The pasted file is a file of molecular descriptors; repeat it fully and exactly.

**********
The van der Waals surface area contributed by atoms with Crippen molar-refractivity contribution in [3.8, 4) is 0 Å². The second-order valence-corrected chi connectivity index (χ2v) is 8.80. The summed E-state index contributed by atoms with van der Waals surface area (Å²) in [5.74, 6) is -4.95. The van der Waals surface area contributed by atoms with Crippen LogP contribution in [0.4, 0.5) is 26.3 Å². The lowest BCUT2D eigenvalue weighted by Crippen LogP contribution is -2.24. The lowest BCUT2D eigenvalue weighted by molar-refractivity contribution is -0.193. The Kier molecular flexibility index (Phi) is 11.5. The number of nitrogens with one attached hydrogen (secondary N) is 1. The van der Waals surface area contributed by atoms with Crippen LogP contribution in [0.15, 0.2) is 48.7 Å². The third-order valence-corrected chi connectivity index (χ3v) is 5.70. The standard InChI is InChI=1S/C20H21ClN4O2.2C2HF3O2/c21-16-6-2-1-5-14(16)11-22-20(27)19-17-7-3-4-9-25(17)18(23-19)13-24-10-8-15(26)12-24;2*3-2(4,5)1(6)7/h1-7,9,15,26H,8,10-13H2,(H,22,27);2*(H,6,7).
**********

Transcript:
The van der Waals surface area contributed by atoms with Crippen molar-refractivity contribution in [3.8, 4) is 0 Å². The second-order valence-corrected chi connectivity index (χ2v) is 8.80. The summed E-state index contributed by atoms with van der Waals surface area (Å²) in [5.74, 6) is -4.95. The van der Waals surface area contributed by atoms with Crippen LogP contribution in [0.4, 0.5) is 26.3 Å². The lowest BCUT2D eigenvalue weighted by Crippen LogP contribution is -2.24. The lowest BCUT2D eigenvalue weighted by molar-refractivity contribution is -0.193. The Kier molecular flexibility index (Phi) is 11.5. The number of nitrogens with one attached hydrogen (secondary N) is 1. The van der Waals surface area contributed by atoms with Crippen LogP contribution in [0.15, 0.2) is 48.7 Å². The third-order valence-corrected chi connectivity index (χ3v) is 5.70. The standard InChI is InChI=1S/C20H21ClN4O2.2C2HF3O2/c21-16-6-2-1-5-14(16)11-22-20(27)19-17-7-3-4-9-25(17)18(23-19)13-24-10-8-15(26)12-24;2*3-2(4,5)1(6)7/h1-7,9,15,26H,8,10-13H2,(H,22,27);2*(H,6,7).